Alright, so yesterday we went over four potential trades should the Boston Red Sox decide to be buyers at the trade deadline. Hypothetically, with a strong rotation and bullpen, and at least some strong offensive players, a jolt to their lineup could spark off a run that puts them right back into the AL East title race.
But let’s take a second away from this outlook, and just dive into full on pessimism mode.
Every major Red Sox writer has published their “The Red Sox Are Officially Done” article. John Farrell is admitting that things haven’t gone as planned. Ben Cherington is already talking about potential moves at the deadline. Last night, an 8-3 loss to the Chicago White Sox, was a perfect encapsulation of this season: a frustrating lack of offense, costly defensive errors, a starting pitcher constantly bailing himself out of trouble, and the team staying close until in the end their opponent blew it open.
So let’s say that the Red Sox become sellers this trade deadline. What are some possible moves that could be made?
First off, to clarify who you might see below. You won’t see AJ Pierzynski, who by himself won’t bring much back in return, and might just be DFA’d if things really turn bad. You won’t see Andrew Miller or Jonny Gomes, who are pieces that could bring something back, but are genuinely useful and relatively cheap options for next year’s team. The team could possibly deal off their spare parts (Mike Carp, Will Middlebrooks, Jonathan Herrera) for small returns, but that’s mostly speculation. And you won’t see Xander Bogaerts, because stop you’re being stupid.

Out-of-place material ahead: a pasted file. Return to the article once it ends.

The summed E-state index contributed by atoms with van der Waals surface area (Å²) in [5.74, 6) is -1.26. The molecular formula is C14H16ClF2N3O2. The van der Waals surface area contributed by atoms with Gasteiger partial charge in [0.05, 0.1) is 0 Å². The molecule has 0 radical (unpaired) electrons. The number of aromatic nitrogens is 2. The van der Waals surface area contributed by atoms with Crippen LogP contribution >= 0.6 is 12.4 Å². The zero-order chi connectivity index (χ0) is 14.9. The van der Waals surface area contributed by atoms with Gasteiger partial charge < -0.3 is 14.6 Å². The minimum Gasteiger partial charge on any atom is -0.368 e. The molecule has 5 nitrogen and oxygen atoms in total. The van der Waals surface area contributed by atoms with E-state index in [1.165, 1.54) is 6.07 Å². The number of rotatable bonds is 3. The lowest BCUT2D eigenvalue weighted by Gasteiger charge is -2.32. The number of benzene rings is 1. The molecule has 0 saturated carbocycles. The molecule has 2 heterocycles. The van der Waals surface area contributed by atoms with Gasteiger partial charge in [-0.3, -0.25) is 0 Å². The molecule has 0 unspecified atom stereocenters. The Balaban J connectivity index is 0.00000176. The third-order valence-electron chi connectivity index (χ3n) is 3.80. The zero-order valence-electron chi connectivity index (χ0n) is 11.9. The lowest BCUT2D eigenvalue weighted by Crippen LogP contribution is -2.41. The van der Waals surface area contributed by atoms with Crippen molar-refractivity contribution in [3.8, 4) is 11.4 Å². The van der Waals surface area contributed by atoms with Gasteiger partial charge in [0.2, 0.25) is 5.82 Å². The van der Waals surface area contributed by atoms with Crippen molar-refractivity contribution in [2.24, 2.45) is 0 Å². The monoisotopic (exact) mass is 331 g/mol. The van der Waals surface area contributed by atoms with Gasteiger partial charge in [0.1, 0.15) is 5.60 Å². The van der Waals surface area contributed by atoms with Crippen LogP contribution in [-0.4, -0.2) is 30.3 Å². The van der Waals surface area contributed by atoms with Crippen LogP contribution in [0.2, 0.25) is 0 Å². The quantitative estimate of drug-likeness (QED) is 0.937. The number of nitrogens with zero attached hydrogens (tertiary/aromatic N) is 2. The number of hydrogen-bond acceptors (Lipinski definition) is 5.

Instead, here are four pitchers who genuinely have a chance of being traded, ranked from most reasonable to absolutely unreasonable.
I can pretty much pinpoint the moment exactly. On June 3rd, my dad and I were sitting in the basement, watching the Red Sox take on the Cleveland Indians. In the bottom of the 1st, Peavy gave up a single, a single, an RBI single, and then a bunt single to load the bases. With Lonnie Chisenhall at the plate, Peavy let loose a fastball that stayed right across the middle. Chisenhall took a crack at it, knocking a single right back into center and scoring another run. My dad sighed and said, “He doesn’t have it.”